Nov. 4, 2015
Carolyn Ziminski Pickering is an assistant professor in the College of Nursing with research expertise in elder abuse, injury and safety, long-term care, policy and forensics.
A nursing home is a place where your senior and elderly parents, grandparents and other loved ones should feel safe. Yet sadly, abuse and neglect cases in senior care facilities are rising at an alarming rate.
It has been repeatedly documented that abuse and neglect in nursing homes can lead to numerous adverse outcomes for the physical and mental well being of residents. Research has shown that elders who have experienced abuse have a 300 percent higher risk of death when compared to those not abused.
The number of adults in the United States who live longer is growing. It is estimated that 72 million Americans will reach the age of 65 or older by 2030.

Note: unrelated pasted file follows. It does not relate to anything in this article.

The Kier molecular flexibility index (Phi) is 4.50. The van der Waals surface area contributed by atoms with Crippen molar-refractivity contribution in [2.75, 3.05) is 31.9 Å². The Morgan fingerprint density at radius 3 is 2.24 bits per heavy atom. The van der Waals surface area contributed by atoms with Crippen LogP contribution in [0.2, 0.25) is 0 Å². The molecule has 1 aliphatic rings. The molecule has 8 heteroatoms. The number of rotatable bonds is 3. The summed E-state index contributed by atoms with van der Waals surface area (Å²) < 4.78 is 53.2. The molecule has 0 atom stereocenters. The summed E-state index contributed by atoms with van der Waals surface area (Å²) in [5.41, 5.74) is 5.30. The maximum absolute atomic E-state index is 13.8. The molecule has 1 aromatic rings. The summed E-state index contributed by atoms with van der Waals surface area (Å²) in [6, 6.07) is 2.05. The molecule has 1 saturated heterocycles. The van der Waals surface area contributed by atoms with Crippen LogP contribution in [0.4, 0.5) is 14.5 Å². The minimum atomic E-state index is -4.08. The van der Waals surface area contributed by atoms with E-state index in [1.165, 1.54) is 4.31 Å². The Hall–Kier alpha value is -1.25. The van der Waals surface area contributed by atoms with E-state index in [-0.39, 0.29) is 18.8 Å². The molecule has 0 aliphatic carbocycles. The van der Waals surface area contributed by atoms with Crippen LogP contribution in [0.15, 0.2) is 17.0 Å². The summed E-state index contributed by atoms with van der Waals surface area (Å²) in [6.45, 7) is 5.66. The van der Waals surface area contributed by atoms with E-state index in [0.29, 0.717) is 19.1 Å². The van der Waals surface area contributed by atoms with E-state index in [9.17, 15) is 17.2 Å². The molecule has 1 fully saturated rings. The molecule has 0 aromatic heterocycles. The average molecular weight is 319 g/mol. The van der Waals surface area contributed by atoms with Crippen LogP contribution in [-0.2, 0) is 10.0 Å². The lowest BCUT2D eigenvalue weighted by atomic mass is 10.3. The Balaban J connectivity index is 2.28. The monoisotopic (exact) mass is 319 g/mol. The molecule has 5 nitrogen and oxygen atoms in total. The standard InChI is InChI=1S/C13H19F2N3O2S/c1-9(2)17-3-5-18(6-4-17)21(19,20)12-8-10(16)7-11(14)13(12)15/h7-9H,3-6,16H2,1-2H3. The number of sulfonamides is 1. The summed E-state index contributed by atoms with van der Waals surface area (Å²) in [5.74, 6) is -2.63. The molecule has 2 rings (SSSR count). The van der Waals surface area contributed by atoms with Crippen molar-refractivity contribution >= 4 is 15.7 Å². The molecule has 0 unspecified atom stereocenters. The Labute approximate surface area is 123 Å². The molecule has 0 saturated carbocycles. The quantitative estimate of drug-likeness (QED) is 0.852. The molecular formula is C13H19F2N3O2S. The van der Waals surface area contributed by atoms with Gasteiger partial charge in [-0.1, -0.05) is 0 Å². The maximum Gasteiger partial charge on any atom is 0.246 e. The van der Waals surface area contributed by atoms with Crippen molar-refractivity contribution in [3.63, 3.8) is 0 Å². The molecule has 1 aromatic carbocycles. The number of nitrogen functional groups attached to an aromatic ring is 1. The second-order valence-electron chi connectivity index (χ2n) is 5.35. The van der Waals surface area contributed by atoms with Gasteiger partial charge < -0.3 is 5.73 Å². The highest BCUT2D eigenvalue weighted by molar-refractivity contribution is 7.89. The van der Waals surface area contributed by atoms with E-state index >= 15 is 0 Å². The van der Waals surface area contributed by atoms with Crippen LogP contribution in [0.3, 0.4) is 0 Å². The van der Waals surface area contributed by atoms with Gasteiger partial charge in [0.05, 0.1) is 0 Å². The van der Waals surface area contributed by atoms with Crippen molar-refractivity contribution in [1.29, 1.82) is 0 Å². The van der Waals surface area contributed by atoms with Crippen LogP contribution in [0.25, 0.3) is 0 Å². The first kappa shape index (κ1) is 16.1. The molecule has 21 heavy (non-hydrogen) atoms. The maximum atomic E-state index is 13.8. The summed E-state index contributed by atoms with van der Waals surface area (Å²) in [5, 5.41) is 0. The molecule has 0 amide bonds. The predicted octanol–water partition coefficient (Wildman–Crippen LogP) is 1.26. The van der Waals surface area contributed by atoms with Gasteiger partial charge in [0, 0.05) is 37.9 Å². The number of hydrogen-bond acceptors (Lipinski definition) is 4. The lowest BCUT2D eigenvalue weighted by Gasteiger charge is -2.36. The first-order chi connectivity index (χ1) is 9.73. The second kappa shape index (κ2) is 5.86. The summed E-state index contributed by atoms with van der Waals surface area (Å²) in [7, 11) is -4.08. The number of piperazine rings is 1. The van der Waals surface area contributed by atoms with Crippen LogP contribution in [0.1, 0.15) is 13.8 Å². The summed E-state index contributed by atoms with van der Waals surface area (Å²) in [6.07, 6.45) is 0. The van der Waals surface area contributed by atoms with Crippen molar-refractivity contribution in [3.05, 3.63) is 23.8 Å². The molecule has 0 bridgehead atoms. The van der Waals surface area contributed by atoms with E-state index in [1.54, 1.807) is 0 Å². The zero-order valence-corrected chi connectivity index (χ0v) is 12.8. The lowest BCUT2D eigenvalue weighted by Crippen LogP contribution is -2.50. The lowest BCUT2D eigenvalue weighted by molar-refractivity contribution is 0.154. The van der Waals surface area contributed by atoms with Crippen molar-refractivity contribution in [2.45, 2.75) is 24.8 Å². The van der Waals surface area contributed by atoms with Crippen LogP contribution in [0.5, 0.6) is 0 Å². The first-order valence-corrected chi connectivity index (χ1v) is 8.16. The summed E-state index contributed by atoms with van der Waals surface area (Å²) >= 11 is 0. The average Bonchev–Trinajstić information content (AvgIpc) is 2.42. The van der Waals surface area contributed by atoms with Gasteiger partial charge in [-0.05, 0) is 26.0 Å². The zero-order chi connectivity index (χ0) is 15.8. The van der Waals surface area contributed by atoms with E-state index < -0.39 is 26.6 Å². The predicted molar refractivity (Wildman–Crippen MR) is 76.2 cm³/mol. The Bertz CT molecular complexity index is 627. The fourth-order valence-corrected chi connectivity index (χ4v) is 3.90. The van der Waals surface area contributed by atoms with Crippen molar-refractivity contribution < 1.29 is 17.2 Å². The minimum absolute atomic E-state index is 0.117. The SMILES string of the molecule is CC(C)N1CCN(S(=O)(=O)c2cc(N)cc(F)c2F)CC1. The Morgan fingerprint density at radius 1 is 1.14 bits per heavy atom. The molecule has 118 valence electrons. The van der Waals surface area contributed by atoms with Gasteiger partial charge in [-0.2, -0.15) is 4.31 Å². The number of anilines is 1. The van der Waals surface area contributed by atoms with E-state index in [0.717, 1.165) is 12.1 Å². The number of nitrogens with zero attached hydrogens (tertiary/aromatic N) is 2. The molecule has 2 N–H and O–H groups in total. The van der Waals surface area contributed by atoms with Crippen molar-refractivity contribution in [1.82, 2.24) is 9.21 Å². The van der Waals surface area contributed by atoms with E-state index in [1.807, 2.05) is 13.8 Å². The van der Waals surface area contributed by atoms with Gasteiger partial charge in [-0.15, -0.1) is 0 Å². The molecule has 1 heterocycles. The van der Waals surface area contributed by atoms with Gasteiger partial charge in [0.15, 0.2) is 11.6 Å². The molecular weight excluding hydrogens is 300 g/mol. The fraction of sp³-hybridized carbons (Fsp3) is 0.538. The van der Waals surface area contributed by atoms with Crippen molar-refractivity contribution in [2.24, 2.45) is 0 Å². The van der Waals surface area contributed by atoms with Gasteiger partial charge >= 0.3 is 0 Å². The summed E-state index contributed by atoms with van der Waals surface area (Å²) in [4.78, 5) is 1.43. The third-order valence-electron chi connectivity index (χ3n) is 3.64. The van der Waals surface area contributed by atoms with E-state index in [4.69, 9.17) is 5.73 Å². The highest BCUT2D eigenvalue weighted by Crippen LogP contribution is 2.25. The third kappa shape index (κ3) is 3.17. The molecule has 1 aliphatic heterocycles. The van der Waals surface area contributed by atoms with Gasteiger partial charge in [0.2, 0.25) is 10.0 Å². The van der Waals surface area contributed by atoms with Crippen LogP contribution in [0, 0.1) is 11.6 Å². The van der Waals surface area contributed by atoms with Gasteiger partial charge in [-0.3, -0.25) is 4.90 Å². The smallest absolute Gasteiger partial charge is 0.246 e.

Among community-dwelling older adults:
- Elder abuse affects one out of 10 individuals.
- Among those with dementia, abuse affects one out of two.
- Only one out of every 26 cases is reported to community agencies.
When loved ones need living assistance, many families turn to care facilities. This is a growing reality and I intend to better understand the causes of abuse so we can develop elder abuse prevention strategies.
Because of a grant from the American Nurses Foundation, I can now take a closer look into the $1 billion nursing home industry to find out what causes such treatment and the preventative measures needed to put a stop to it for good.
My research seeks to discover how the work environment, specifically a hostile or unsafe work environment, has a direct impact on the ability to provide safe, quality care. My focus is to identify policies and procedures to reduce, and ultimately eliminate, abuse and neglect in nursing homes, in addition to improving worker safety, wellness and job satisfaction.
I feel strongly about this research because the elderly are particularly vulnerable to abuse, neglect and exploitation, since nursing home residents require around-the-clock care and can’t always advocate for themselves.
That’s why using the power of nursing research, one voice – my voice – will work to protect those who are often voiceless.